I want to glue some PT boards together to make a deck for a swim platform
and have them very waterproof. Will biscuits swell properly with urethane
I have a large bottle of TitebondII, but don't think it is sufficiently
waterproof for this application.
(If not, maybe I will try that glue-joint router bit I have never used...)
Although it's not PT, I made a picnic table out of cedar 3 years ago. I
used biscuits and Gorilla Glue, there has been no problems at all. It
sits outside all year, everything from snow to the hot sun here. I'm
not sure if PT acts differently than cedar when it comes to biscuits,
though. Mark L.
I constructed a deck storage box (24 x 48) about 4 years
ago and used poly glue for the M/T lid and for the butt joints
on the box. I stained it with semi-transparent (Behr)
No problems so far - joints still tight (allowing for the
P/T wood shrinkage factor).
It is not adjacent to the pool, so not soaked daily. I cover it woth a
tarp during the snowy months, but not during the rainy spring/
No, they don't swell at all -- but they don't really need to, either. The
urethane glue forms a pretty strong bond. In any event, the principal benefit
of biscuits is to aid in alignment of the joint, and not to add strength: the
strength comes from the glue bond between the edges of the boards.
You're better off with a box of 16d galvanized spiral deck nails.
I have my doubts that *any* glue is going to work for long in this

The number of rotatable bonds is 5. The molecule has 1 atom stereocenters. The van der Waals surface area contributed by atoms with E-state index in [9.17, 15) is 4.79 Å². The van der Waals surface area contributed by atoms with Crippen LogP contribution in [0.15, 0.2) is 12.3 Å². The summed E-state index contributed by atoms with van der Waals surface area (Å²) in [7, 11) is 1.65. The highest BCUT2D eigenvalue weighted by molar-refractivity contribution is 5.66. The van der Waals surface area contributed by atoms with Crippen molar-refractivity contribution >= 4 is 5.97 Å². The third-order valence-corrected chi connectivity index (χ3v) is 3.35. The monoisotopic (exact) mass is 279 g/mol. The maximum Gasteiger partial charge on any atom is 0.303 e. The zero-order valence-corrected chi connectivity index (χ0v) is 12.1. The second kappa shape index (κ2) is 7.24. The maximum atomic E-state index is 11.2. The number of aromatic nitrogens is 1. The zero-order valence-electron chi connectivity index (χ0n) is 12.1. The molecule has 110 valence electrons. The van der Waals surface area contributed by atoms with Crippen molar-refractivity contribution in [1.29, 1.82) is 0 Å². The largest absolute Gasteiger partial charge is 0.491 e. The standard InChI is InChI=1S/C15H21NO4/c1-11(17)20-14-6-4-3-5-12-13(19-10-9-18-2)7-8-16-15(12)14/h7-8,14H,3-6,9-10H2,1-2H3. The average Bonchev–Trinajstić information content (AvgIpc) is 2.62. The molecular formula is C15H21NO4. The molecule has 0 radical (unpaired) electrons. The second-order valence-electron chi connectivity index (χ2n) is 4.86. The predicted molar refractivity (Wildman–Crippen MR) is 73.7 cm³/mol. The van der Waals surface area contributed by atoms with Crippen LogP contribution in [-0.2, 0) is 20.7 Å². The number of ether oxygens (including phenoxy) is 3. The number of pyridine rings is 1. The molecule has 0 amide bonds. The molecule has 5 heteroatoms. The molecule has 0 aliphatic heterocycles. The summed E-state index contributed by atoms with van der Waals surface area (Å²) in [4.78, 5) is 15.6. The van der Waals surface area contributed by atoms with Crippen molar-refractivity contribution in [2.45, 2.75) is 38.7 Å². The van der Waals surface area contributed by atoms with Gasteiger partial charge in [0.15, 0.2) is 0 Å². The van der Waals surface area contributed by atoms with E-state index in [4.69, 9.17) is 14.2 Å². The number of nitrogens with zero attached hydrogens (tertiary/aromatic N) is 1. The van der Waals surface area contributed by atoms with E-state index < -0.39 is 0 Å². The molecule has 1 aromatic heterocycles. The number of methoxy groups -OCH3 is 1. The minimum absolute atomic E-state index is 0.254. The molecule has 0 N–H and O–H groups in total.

application. No finish short of total encasement in Lucite is going to make
your platform waterproof. After a few years/months/weeks/days (depending on
where you live), the UV in sunlight will have degraded any finish you put on.
The platform will be exposed to repeated soaking and drying cycles, hence
repeated swelling and shrinking cycles, and the glue joints will eventually
break. Further, the PT lumber is going to twist and warp as it dries, too. IMO
you can count yourself lucky if any glue survives two years in this use.
Doug Miller (alphageek-at-milmac-dot-com)
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on second thought, i think i would consider using cedar and shiplap the
joints. if you prefinished the boards, you could add a bead of clear caulk
in the shiplap during assembly. I'm uncertain as to why you need a
watertight deck, but water has to go somewhere. You may be able to cut a
channel in the deck or slope it in the direction you want the water to go.
In any case, keep in mind that galvanized fasteners will stain cedar (and
redwood for that matter) so another metal fastener, such as stainless steel
, would make a better choice. I built many decks and have not yet been
challenged with making one watertight, but i do know the characteristics
of PT. I can say for sure it has a tremendous shrinkage rate, and easily
checks, making way for splinters in your feet. I've used 2x6 tongue and
groove and some of the boards shunk so much the tongue and groove were
barely touching each other after time even with 3 16d twistie nails per row!
You could leave the boards out in the sun for some time until they dry out
for use, but they have a tendency to twist and bow as they dry (about 1/3 of
them would be useless and have to be returned for straight ones) I
personally don't recommend PT to finish a deck for these reasons. PT is
fine for the framing though. If cost is not a problem, you also may want
to consider vinyl (hate so suggest this on a WW forum, but vinyl can be far
superior to wood in some cases) please keep us informed as to your choice
and how it turns out. -dave
I've used the PU glue with biscuits for some gates and arbors a few
years ago and they have held up fine. Don't know if it is really
necessary, but I dunked the biscuits in water before inserting in the
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